Affordable Montessori Homeschool Tips

I get asked a lot about how to start a Montessori-friendly curriculum in the home. What should you be looking for? And can you save money in the process? It can be an overwhelming venture, choosing between so many activities to buy and or make! So here are my seven tips for starting Montessori homeschool, affordably.


1. First, don't feel pressured to buy a lot of matching sets of cards you see on Montessori retail websites: you have to laminate them, many children never choose them, or only choose them once and find them boring. Trust me, you will see a lot of them for sale and it will be tempting to buy them because they are inexpensive.

You can, however, download some free sets of matching cards (PDFs) from websites such as MontessoriMaterials.org if you have a color printer and you can afford costly ink cartridges. And if you go this route, choose a subject your child is MOST interested in. Also, you DO want to buy nomenclature card sets, which should come with matching cards, labels, and definition cards for children ages four and up. (See my nomenclature post here.)


2. Books and puzzles of the same subject are a good bet. For example, in our outside classroom we had insect puzzles that taught the parts of an insect, we then traced the puzzle pieces to make a picture they could color; older children could write the names of the parts of the insect, or cut it out. You can also study real insects with an ant farm (found here on Amazon.com) and a butterfly garden (found here on Amazon.com). Then get books on insects from the library!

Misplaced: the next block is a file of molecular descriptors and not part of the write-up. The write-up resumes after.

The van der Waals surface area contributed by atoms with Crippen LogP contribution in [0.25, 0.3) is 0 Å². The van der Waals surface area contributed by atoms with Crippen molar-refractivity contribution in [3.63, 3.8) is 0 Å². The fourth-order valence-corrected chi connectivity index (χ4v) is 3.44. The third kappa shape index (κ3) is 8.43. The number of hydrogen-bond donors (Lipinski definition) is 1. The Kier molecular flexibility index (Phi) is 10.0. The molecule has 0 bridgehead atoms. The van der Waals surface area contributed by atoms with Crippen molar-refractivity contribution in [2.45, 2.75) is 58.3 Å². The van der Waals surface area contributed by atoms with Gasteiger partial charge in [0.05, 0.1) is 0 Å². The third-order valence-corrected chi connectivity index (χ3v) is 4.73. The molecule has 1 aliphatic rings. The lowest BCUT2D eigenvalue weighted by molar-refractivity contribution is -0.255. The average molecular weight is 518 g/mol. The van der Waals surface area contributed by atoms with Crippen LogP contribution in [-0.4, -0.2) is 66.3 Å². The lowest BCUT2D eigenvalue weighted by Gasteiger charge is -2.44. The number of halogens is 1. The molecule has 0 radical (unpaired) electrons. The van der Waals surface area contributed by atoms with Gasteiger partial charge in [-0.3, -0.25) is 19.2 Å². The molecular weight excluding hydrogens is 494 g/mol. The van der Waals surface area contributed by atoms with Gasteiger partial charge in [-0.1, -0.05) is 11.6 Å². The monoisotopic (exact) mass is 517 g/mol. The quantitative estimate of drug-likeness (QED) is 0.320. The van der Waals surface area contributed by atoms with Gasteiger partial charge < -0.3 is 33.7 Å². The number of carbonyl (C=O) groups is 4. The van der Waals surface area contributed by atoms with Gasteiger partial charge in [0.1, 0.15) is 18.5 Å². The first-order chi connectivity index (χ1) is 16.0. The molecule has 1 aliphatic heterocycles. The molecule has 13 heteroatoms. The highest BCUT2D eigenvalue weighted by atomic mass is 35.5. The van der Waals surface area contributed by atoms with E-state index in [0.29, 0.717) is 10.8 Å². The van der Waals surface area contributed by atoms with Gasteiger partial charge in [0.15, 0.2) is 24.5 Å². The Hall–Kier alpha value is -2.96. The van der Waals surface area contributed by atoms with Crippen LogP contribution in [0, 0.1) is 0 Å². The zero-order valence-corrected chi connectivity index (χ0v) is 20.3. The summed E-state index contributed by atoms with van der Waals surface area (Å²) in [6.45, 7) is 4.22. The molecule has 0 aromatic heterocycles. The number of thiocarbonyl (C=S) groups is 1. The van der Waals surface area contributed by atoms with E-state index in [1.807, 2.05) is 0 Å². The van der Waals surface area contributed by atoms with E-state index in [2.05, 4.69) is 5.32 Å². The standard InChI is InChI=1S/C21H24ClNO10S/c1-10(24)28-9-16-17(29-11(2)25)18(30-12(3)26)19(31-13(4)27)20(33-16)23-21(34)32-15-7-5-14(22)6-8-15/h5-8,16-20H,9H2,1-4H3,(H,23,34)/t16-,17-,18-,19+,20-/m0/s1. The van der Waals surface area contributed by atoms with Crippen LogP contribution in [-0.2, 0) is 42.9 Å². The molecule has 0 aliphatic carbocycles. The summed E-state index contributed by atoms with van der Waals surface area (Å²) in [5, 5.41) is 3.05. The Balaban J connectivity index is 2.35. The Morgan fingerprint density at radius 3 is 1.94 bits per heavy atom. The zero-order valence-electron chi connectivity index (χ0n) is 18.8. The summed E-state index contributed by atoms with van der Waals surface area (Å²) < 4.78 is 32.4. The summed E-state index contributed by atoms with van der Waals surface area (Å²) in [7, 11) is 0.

You can also get geometric puzzles (found here on Amazon.com), much less expensive than the Montessori Geometric Cabinet. Then, after your child uses the puzzle, you can make cards to match the pieces.


3. For study of the body, mannequins are popular (a body that is a three dimensional puzzle, with parts). You can then make labels for it, and get books and puzzles on the human body.

Elenco Human Torso found here on Amazon.com

4. Montessori Math: Every Montessori homeschool should have a Montessori Golden Bead set/sets (made in glass, plastic and or wood), but they are costly. You can, however, substitute with the non-Montessori Base Ten Math Blocks in blue or yellow here from Learning Things.com.


The Montessori Color Bead Stairs are great to have, for counting one to nine. And they are less expensive.You can then use the Montessori Color Bead Stairs for simple addition with the Montessori Positive Snake Game and simple subtraction with the Montessori Negative Snake Game. You can also use them for Montessori Teen Beads 11 to 19 (along with nine Montessori Ten Bars found here on Amazon). So it is BEST to buy a large set of Montessori Color Beads like the ones here on Amazon.com. Some homeschoolers prefer to make their own Montessori Teen Boards using white poster board and a black marker. (See my post on Teen Beads. here)

When your child is ready for the Montessori Ten Boards, you can use your Montessori Ten Beads and buy a set of 100 Montessori Unit Beads from The Montessori Outlet (or any Montessori supplier).

5. Science: Kids love to do science experiments. You can do the Montessori preschool science experiments from items around the house. (See my Montessori science posts, one and two.) Kids also love the volcano activity. You can make your own or buy one pre made. (See my "Montessori Volcano Activities" post here.)

6. Creatures and greens: Start with the sensorial. hands-on experience, order earthworms (or dig up your own), a butterfly garden (where you get the caterpillars that make cocoons); catch and grow tadpoles; and plant bean seeds in cotton and watch the roots grow.

7. Bring your own passions to the table! Your love of art, or language, or science, or nature, or music, or crafts. Your child will find their own passions, but if you start with your own interests, it will motivate you to create Montessori activities at home, and have fun with it!

Recommended Montessori books for beginning homeschoolers: Basic Montessori: Learning Activities for Under-Fives and Teaching Montessori in the Home the Preschool Years.

That's should be enough to get any "Montessori mom" started!



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